Book Review - Troubleshooting Your PC For Dummies by Dan Gookin
If you need this book, you're probably crying or swearing. But Troubleshooting Your PC For Dummies By Dan Gookin (Wiley) will help you solve the problem while putting a smile back on your face.
Part 1 - What the @#$%&*!?: It's Not Your Fault! Well, It Might Be Your Fault; Stuff to Try First; Telling a Hardware Problem from a Software Problem; The "R" Chapter (Reinstall, Restore, Recycle, Recovery); Your Last Resort: Tech Support
Part 2 - Troubleshooting Minor Irks and Quirks: This Just Bugs Me!; Gosh! This Is Embarrassing!; Startup Problems; Finding Lost Files and Things; Sounds Like Trouble; The Mystery of System Resources (and Memory Leaks); The Slow PC; Keyboard, Mouse, and Monitor Dilemmas; Printer Problems; Dealing with Disk Disaster; Correcting Graphic Disgrace; Internet Connection Mayhem; Web Weirdness with Internet Explorer; E-Mail Calamities with Outlook Express; General Windows Disruptions (Or, Is This PC Possessed?); Windows Can Be Your Friend; Shutdown Constipation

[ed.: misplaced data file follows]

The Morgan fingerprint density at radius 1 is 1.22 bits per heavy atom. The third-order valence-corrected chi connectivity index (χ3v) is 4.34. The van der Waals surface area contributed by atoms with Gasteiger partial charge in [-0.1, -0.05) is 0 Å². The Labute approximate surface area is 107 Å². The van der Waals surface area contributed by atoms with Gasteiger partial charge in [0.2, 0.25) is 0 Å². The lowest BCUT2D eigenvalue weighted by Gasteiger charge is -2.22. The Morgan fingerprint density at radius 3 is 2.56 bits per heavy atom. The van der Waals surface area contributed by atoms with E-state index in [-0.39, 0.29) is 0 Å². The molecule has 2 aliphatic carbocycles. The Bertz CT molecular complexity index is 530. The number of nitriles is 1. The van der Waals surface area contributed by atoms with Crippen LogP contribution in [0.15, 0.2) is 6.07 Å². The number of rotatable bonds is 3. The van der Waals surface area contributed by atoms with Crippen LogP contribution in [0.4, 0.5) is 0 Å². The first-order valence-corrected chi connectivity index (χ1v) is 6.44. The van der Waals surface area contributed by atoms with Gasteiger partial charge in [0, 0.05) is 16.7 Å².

Part 3 - Preventive Maintenance: Maintaining Your Disk Drives; Useful Tools and Weapons; The Benefits of Backup
Part 4 - The Part of Tens: The Ten Rules of Tech Support; Ten Dumb Error Messages; Ten Things You Should Never or Always Do
Appendix: Windows Startup Program Guide
Even though I've been in Information Technology for over two decades, I generally don't do well at PC or Windows troubleshooting. I design business software, and I basically want my hardware and operating system to just work. While I've gotten better at troubleshooting, I'm still interested in any help I can find. Gookin does an excellent job in targeting the specific areas that are most likely to go haywire on your home or work PC, and he then gives you some of the more common approaches to resolving those problems. In addition, he also helps you to take ongoing steps to make sure your PC stays functional and clutter-free for as long as possible. Following the information in this book, there's a relatively good chance you'll be able to extricate yourself from a number of blunders or problems before you start teaching your children new words that shouldn't be repeated in public.
Long-term hardware techies or software/OS geeks will probably know most if not all of this information already. But this is the type of book I could conceivably give my dad in order to help him fix some of his own computer problems when I'm not around. Or he can have it on the shelf so *I* can use it when I show up to fix whatever he did. Either way, this book is a perfect first line of defense and reference when you're desperately trying to resurrect your great American novel from the dead...